In the Supreme Court’s decision today in Brownlie v Four Seasons (Cairo), a 4:1 majority of the Justices allowed the underlying tort claim to proceed in England & Wales and rejected the defendant’s argument that there was no jurisdiction here.
The decision turns on the rather rarefied point of the meaning of “damage … sustained within the jurisdiction”, one of the necessary elements in securing the court’s permission to serving proceedings outside England & Wales. What the decision means is that 11 years after the death of her husband in the index accident in Egypt and after two separate visits to the Supreme Court, the claimant should now finally be able to progress this significant fatal accident claim.
Yesterday, the Irish Government published its Bill to reform and modernise road traffic legislation, which includes provisions to facilitate the use of e-scooters and other powered personal transporters (PPTs) and autonomous vehicles on roads in Ireland. The press release accompanying the Bill can be viewed here.
The approach to PPTs, when implemented, would move Ireland ahead of the UK in the widespread legalisation of e-scooter use. The Bill itself, the Road Traffic and Roads Bill 2021, is a technical and difficult read but its explanatory memorandum states that the Bill will effect “an amendment to the definition for a mechanically propelled vehicle to exclude PPTs from its scope and so permit the use of PPTs without imposing the registration, tax, licencing and insurance conditions associated with conventional motor vehicles.”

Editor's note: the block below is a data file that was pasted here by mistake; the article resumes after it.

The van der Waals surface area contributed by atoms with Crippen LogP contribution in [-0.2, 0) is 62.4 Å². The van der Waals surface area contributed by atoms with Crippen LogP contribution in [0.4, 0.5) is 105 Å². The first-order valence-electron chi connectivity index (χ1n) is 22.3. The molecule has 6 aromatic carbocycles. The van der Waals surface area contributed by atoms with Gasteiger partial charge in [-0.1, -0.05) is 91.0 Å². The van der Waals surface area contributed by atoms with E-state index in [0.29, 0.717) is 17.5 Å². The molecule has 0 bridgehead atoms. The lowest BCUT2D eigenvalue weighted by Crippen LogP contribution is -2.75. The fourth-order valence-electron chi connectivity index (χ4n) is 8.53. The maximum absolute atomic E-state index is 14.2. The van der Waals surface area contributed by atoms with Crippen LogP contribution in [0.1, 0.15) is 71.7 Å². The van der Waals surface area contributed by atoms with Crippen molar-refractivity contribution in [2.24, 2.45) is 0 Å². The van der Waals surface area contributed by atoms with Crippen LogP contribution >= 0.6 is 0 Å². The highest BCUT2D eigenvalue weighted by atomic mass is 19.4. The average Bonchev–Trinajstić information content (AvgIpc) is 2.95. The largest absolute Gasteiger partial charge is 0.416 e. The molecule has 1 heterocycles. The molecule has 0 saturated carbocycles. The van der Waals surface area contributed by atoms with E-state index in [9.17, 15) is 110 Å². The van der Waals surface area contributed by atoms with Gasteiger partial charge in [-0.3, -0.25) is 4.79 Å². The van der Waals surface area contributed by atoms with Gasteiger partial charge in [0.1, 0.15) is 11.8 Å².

Our sense of the current debate on e-scooter use in the UK is that the government could be likely to move in a similar direction once the e-scooter trials end next year. Following the approach in Ireland and amending the definition of motor vehicle in the Road Traffic Act 1988 would be an obvious way of achieving that.
Written by Alistair Kinley at BLM (email@example.com)
E-scooters have attracted considerable press attention throughout the pandemic. Some see them as a clean transport solution to urban congestion and that is certainly among the reasons for the UK government introducing the current e-scooter hire scheme trials. On the downside, one source has estimated that e-scooters will be involved in up to 200,000 accidents this year (Nextbase, in July 2021) and others report they are used as getaway vehicles for criminals (perhaps displacing thefts/mugging by moped riders?). As well as these risks, there is also potential for new product liability litigation arising from defective scooters.